On This Day: The Broadwater Farm Riots, 6th October 1985

The recent Black Lives Matter campaign could give the impression that institutional racism is a distinctly American problem. Britain has had to deal with its own fair share of problems in this regard however, and like in Ferguson and other American cities, tension between the police and ethnic minorities has occasionally flared into violence. The Broadwater Farm Riots, on the 6th of October 1985, were one such occasion.

Overturned and burnt out cars in Broadwater Farm Estate on the day after the riots/uprising. Taken 7 October 1985 (Source: Jim Moody).

At the beginning of October 1985, tensions between police and the black community in Tottenham, north London, were running high. Longstanding grievances were exacerbated by riots in Brixton the previous week, following the shooting of a black woman, Dorothy Groce, during a police search. At lunchtime on the 5th of October Floyd Jarrett, a young black man who lived about a mile away from the Broadwater Farm estate, was arrested and charged with theft and assault- he was later acquitted of both charges. Later that day, however, the police decided to search the house of Floyd’s mother, Cynthia. During the search, 49-year-old Cynthia Jarrett collapsed and died of a heart attack. Her daughter claimed that Cynthia had been pushed by an officer called DC Randle, and the resulting fall could have contributed to her death. Randle denied it, and no police officer was charged or disciplined for what happened.

The black community in London already believed that the Metropolitan Police was institutionally racist (they were probably right!), and the treatment of Cynthia Jarrett sparked outrage. Bernie Grant, local council leader at the time, condemned the search of Cynthia’s house and called for local police chiefs to resign. A demonstration gathered outside Tottenham police station in the early hours of the next morning, the 6th of October. Violence between police and some members of the local community escalated throughout the day; centring on the Broadwater Farm estate. The rioters built barricades, set fire to cars, and threw bricks, molotov cocktails and other projectiles at police, making effective use of the raised walkways on the estate.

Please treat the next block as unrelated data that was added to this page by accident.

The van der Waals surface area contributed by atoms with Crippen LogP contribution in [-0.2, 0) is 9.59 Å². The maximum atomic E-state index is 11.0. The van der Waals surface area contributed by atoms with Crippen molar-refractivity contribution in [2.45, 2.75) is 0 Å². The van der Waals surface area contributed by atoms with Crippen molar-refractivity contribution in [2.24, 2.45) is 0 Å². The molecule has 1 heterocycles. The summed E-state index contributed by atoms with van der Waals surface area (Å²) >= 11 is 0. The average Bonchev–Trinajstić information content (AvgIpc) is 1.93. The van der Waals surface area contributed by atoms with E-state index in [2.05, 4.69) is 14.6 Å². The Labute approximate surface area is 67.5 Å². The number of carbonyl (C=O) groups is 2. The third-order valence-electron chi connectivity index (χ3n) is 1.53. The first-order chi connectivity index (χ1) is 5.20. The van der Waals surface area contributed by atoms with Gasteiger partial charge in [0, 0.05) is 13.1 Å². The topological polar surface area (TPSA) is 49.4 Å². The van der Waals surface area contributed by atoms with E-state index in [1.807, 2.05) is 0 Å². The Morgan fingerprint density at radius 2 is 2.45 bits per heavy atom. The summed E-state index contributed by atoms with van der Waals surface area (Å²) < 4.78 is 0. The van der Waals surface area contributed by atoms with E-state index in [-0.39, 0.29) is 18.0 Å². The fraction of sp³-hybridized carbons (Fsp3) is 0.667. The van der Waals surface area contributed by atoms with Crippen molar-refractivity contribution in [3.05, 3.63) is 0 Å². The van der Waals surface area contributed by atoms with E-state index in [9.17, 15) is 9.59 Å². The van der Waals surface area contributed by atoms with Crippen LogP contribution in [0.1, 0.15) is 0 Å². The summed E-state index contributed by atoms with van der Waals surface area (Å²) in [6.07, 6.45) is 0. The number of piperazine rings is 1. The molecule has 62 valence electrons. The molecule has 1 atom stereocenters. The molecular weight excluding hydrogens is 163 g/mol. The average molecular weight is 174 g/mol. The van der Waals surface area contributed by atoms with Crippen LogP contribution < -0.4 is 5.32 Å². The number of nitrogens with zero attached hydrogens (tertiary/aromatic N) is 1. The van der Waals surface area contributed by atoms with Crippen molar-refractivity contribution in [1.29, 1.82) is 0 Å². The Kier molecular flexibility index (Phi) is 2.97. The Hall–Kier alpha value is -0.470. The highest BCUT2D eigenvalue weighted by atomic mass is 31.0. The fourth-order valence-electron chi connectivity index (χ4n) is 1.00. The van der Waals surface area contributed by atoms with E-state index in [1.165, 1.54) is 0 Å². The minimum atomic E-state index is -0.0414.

At about 9:30 p.m., the police and fire brigade were called to a fire on the upper level of Tangmere House, a block of flats and shops on the estate. Whilst attending the fire, the officers were attacked by rioters and forced to retreat rapidly. A police officer, Constable Keith Blakelock, tripped and fell in the confusion. He was immediately surrounded by rioters, who beat and repeatedly stabbed him in a vicious attack. PC Bl//akelock became the first police officer to be killed in a riot in Britain since 1919. n

The riot tailed off during the night as it started to rain and news of Blakelock’s death spread. The impacts of the riots, however, would last a lot longer than 24 hours. Determined to find Blakelock’s killers, the Metropolitan Police maintained a heavy presence on the Broadwater estate for several months, arresting and questioning over 300 people, many of whom were denied access to a lawyer. The riots led to changes in the police’s tactics and equipment for dealing with riots, and efforts to reengage with the local community.

Six people were eventually charged with the murder of Keith Blakelock; although the investigation and ensuing court cases were severely hampered by officers who were willing to cut corners and ignore the law. Three children had their cases dismissed after a judge ruled that they had been held and questioned inappropriately. Three adults, Winston Silcott, and Engin Raghip and Mark Braithwaite, were convicted and sentenced to life imprisonment despite there being no witnesses and no forensic evidence. All three were cleared by the Court of Appeals in November 1991. In July 2013, a man named Nicholas Jacobs was charged with Blakelock’s murder, but was cleared at trial.

Neither Cynthia Jarrett nor Keith Blakelock have received justice for what happened to them. Although from different ‘sides’ of the conflict, both were victims of  an institutionally racist society that was creating tension between those in authority and communities in London and across Britain. We are kidding ourselves if we think these tensions no longer exist, and the Broadwater Farm Riots are a stark reminder of the danger of overlooking such problems.

Don’t forget to check out the location of the Broadwater Farm Riots on the Turbulent London Map!

Sources and Further Reading

BBC News, “What Caused the 1985 Tottenham Broadwater Farm Riot?” Last modified 3rd March 2014, accessed 5th October 2016. Available at http://www.bbc.co.uk/news/uk-england-london-26362633

Bloom, Clive. Violent London: 2000 Years of Riots, Rebels and Revolts. Basingstoke: Palgrave Macmillan, 2010 [2003].